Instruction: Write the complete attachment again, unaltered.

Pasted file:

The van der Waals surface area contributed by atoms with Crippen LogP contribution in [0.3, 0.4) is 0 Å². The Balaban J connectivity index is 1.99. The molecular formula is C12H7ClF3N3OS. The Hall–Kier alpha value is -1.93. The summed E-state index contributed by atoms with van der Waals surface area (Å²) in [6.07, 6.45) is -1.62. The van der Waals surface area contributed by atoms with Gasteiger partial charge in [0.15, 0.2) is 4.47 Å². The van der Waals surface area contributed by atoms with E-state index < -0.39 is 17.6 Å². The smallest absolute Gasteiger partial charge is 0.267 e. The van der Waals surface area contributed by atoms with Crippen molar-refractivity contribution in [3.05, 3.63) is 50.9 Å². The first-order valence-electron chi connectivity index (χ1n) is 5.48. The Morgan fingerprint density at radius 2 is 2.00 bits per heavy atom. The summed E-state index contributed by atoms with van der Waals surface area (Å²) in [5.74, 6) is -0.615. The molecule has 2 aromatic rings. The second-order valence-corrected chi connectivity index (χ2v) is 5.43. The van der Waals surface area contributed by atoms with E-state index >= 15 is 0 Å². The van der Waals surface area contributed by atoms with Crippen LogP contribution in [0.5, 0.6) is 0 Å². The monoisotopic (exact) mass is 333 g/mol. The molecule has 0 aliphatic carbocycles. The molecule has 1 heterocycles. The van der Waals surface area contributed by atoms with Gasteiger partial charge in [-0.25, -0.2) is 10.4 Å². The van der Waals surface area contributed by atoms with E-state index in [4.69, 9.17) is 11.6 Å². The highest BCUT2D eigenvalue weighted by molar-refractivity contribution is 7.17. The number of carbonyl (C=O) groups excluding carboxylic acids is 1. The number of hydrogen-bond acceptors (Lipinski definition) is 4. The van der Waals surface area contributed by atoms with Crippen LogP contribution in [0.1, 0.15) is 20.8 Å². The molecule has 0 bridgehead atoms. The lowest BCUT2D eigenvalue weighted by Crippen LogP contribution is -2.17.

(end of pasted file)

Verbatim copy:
The van der Waals surface area contributed by atoms with Crippen LogP contribution in [0.3, 0.4) is 0 Å². The Balaban J connectivity index is 1.99. The molecular formula is C12H7ClF3N3OS. The Hall–Kier alpha value is -1.93. The summed E-state index contributed by atoms with van der Waals surface area (Å²) in [6.07, 6.45) is -1.62. The van der Waals surface area contributed by atoms with Gasteiger partial charge in [0.15, 0.2) is 4.47 Å². The van der Waals surface area contributed by atoms with E-state index < -0.39 is 17.6 Å². The smallest absolute Gasteiger partial charge is 0.267 e. The van der Waals surface area contributed by atoms with Crippen molar-refractivity contribution in [3.05, 3.63) is 50.9 Å². The first-order valence-electron chi connectivity index (χ1n) is 5.48. The Morgan fingerprint density at radius 2 is 2.00 bits per heavy atom. The summed E-state index contributed by atoms with van der Waals surface area (Å²) in [5.74, 6) is -0.615. The molecule has 2 aromatic rings. The second-order valence-corrected chi connectivity index (χ2v) is 5.43. The van der Waals surface area contributed by atoms with E-state index >= 15 is 0 Å². The van der Waals surface area contributed by atoms with Crippen LogP contribution in [0.5, 0.6) is 0 Å². The monoisotopic (exact) mass is 333 g/mol. The molecule has 0 aliphatic carbocycles. The molecule has 1 heterocycles. The van der Waals surface area contributed by atoms with Gasteiger partial charge in [-0.25, -0.2) is 10.4 Å². The van der Waals surface area contributed by atoms with E-state index in [4.69, 9.17) is 11.6 Å². The highest BCUT2D eigenvalue weighted by molar-refractivity contribution is 7.17. The number of carbonyl (C=O) groups excluding carboxylic acids is 1. The number of hydrogen-bond acceptors (Lipinski definition) is 4. The van der Waals surface area contributed by atoms with Crippen LogP contribution in [0.1, 0.15) is 20.8 Å². The molecule has 0 bridgehead atoms. The lowest BCUT2D eigenvalue weighted by Crippen LogP contribution is -2.17.